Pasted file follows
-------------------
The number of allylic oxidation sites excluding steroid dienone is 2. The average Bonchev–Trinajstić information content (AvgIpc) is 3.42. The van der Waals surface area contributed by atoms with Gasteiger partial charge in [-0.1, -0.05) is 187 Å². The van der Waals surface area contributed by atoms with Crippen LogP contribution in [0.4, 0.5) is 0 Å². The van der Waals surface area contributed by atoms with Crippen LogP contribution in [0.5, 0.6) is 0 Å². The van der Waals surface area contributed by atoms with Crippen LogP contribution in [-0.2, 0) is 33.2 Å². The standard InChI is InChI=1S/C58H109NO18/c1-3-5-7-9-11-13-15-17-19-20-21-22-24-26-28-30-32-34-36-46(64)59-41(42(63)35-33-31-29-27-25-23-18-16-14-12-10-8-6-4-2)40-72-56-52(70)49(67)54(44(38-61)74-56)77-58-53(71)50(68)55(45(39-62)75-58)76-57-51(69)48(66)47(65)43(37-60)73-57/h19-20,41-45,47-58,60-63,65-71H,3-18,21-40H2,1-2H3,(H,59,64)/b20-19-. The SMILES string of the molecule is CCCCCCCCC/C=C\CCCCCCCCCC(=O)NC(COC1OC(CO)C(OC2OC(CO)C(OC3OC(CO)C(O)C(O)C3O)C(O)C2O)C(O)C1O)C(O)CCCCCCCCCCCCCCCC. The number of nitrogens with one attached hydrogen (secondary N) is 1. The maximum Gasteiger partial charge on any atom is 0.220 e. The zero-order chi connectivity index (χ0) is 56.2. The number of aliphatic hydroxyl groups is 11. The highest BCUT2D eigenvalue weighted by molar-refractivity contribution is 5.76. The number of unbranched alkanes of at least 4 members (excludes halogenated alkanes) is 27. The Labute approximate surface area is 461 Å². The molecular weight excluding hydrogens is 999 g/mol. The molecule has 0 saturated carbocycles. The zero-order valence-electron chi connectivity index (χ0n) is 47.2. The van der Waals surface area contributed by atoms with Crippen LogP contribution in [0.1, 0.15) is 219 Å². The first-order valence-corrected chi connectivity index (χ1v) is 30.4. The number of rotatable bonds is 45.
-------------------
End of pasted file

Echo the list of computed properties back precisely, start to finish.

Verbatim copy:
The number of allylic oxidation sites excluding steroid dienone is 2. The average Bonchev–Trinajstić information content (AvgIpc) is 3.42. The van der Waals surface area contributed by atoms with Gasteiger partial charge in [-0.1, -0.05) is 187 Å². The van der Waals surface area contributed by atoms with Crippen LogP contribution in [0.4, 0.5) is 0 Å². The van der Waals surface area contributed by atoms with Crippen LogP contribution in [0.5, 0.6) is 0 Å². The van der Waals surface area contributed by atoms with Crippen LogP contribution in [-0.2, 0) is 33.2 Å². The standard InChI is InChI=1S/C58H109NO18/c1-3-5-7-9-11-13-15-17-19-20-21-22-24-26-28-30-32-34-36-46(64)59-41(42(63)35-33-31-29-27-25-23-18-16-14-12-10-8-6-4-2)40-72-56-52(70)49(67)54(44(38-61)74-56)77-58-53(71)50(68)55(45(39-62)75-58)76-57-51(69)48(66)47(65)43(37-60)73-57/h19-20,41-45,47-58,60-63,65-71H,3-18,21-40H2,1-2H3,(H,59,64)/b20-19-. The SMILES string of the molecule is CCCCCCCCC/C=C\CCCCCCCCCC(=O)NC(COC1OC(CO)C(OC2OC(CO)C(OC3OC(CO)C(O)C(O)C3O)C(O)C2O)C(O)C1O)C(O)CCCCCCCCCCCCCCCC. The number of nitrogens with one attached hydrogen (secondary N) is 1. The maximum Gasteiger partial charge on any atom is 0.220 e. The zero-order chi connectivity index (χ0) is 56.2. The number of aliphatic hydroxyl groups is 11. The highest BCUT2D eigenvalue weighted by molar-refractivity contribution is 5.76. The number of unbranched alkanes of at least 4 members (excludes halogenated alkanes) is 27. The Labute approximate surface area is 461 Å². The molecular weight excluding hydrogens is 999 g/mol. The molecule has 0 saturated carbocycles. The zero-order valence-electron chi connectivity index (χ0n) is 47.2. The van der Waals surface area contributed by atoms with Crippen LogP contribution in [0.1, 0.15) is 219 Å². The first-order valence-corrected chi connectivity index (χ1v) is 30.4. The number of rotatable bonds is 45.